If anyone in Washington has common sense, the incident should bring an end to the long and contentious war by the Department of Veterans Affairs against sailors of the Vietnam War who were exposed to Agent Orange.
Instead, senior bureaucrats in the U.S. Department of Veterans Affairs seem relentlessly determined to prevent Vietnam War Navy veterans from receiving benefits that are automatically granted to all other Vietnam veterans. It’s a disgraceful nightmare not only to these veterans, but in many cases their families with only the widows left to fend for themselves as their husbands have paid the ultimate price for serving their country.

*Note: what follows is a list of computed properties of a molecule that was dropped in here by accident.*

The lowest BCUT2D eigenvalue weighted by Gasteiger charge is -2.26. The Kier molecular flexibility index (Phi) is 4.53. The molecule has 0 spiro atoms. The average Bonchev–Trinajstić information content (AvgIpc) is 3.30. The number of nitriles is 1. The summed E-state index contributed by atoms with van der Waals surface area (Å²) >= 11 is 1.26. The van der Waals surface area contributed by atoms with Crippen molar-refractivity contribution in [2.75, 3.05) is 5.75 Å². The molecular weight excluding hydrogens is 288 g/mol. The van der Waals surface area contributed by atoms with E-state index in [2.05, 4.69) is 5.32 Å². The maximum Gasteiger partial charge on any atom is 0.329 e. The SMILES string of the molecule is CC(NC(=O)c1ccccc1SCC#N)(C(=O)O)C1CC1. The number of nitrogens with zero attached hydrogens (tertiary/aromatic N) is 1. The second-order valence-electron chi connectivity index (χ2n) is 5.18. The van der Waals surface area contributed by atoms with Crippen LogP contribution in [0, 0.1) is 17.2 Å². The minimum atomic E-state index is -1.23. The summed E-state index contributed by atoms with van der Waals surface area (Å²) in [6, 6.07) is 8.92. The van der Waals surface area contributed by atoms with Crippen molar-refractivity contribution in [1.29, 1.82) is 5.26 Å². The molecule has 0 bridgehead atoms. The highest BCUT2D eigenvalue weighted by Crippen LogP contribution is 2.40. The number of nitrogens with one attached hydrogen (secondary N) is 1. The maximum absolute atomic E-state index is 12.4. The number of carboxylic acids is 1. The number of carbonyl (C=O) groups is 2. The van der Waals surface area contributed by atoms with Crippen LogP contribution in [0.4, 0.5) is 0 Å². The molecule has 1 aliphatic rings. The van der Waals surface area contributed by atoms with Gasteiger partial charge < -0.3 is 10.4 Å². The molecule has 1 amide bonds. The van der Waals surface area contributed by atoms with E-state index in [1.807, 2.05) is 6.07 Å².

After years of denial, the government finally acknowledged the disabilities likely caused by Agent Orange with the passage of the Agent Orange Act of 1991. The legislation was clear: Anyone who served, whether on land or sea, was presumed to have been exposed to Agent Orange. Veterans simply needed to submit their diagnosis and proof of Vietnam service on their Department of Defense Form 214. To this day, for veterans of the Army, Air Force and Marine Corps, the process remains clear and fast. But shamefully, that is not the way it has worked for Navy veterans ever since the Bush Administration took office.